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Forsyth Tech awarded $5 million federal grant to build workforce in advanced manufacturing
WINSTON-SALEM, N.C. - Forsyth Technical Community College has been awarded $5 million from the U.S. Department of Labor to support community colleges in advancing career pathways in manufacturing to meet employers’ demand for more skilled workers.
Forsyth Tech will lead a consortium of eight community colleges across the Piedmont Triad in a project called Aligning the Workforce Education System for Manufacturing. Forsyth Tech is the only community college in North Carolina and one of 11 colleges nationally to receive an award under the Department of Labor’s Strengthening Community Colleges program.
“This is an extraordinary opportunity for Forsyth Tech and our partner community colleges to build a clearer education-workforce development system, ultimately making North Carolina more prosperous,” said President of Forsyth Tech Janet Spriggs. “The ultimate outcome will ensure coordination between workers’ skills and employers’ expectations, resulting in an increased number of adults with well-paying jobs in advanced manufacturing.”
Joining with Forsyth Tech are Alamance Community College, Davidson-Davie Community College, Guilford Technical Community College, Montgomery Community College, Randolph Community College, Rockingham Community College and Surry Community College. Their foundational activity will be creating a Business & Industry Leadership Team (BILT) giving regional employers a co-leadership role for technical programs in machining and mechatronics.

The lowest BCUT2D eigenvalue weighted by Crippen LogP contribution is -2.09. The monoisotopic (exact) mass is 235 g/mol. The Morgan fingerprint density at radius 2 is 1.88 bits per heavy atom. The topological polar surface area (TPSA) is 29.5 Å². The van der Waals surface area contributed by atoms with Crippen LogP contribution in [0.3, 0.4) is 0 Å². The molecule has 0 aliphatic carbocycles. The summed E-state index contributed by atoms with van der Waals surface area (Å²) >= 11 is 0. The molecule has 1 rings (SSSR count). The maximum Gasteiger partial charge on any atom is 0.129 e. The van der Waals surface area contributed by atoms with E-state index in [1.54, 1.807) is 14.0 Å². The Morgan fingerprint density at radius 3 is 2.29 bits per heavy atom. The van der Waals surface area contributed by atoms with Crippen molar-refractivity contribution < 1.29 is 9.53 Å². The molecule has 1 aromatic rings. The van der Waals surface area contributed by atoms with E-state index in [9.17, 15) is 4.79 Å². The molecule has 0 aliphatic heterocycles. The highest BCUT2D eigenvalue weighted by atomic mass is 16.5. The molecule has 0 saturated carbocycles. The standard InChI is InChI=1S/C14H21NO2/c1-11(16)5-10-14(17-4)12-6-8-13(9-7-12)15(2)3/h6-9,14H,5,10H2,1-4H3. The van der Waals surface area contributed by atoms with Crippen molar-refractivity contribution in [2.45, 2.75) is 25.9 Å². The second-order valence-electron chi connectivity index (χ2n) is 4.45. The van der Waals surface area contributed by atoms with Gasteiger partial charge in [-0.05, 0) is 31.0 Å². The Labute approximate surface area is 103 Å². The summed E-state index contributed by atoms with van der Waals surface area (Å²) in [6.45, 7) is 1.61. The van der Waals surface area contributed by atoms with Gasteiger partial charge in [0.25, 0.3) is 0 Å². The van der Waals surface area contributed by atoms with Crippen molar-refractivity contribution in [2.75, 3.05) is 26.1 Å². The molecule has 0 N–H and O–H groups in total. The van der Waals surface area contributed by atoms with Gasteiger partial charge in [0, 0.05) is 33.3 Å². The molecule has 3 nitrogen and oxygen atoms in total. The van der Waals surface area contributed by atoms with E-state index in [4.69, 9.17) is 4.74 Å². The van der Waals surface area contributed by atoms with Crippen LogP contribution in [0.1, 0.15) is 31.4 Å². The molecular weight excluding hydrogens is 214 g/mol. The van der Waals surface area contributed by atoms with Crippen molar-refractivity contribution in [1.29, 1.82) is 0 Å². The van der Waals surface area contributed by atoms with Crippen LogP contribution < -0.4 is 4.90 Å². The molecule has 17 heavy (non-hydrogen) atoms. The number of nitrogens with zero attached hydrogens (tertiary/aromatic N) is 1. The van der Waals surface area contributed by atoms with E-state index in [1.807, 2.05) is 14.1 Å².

Through the BILT, the consortium will define the skills and competencies that students need to meet the needs of manufacturing employers. The consortium will introduce competency-based digital “badges” that students can earn. The badges will identify for employers those applicants who have demonstrated the skills required for a particular manufacturing-related job.
“The goal is to bridge the gap between what knowledge, skills and abilities employers need in their employees and turn that into a learner-centered curriculum. We hope to do this in a way that is designed to bring about system change,” said John Carstens, dean of Engineering Technologies at Forsyth Tech. “By bringing together community colleges and employers, we ensure the manufacturing sector continues to thrive with a pipeline of highly skilled workers.”
Forsyth Tech has already embarked on the creation of Business & Industry Leadership Teams within advanced manufacturing led by David Dinkins, department chair. The college will take a leadership role in expanding that work across the region, supporting the partner colleges and aligning workforce development across a 12-county region.
With an emphasis on machining, welding and industrial maintenance, the teams will work together to revise or start training programs and related credentials that are both portable and more impactful for employees and employers. One goal is to give students credit for skills they already have to maximize their time and connect them with training that would fill the gaps.
“This approach aligns more closely with how people live and work in today’s world,” Carstens said. “It allows students to pause their education and take an entry-level job, badges in hand. They can take courses nights or weekends from any college in the region, confident their training aligns with job competencies employers want.”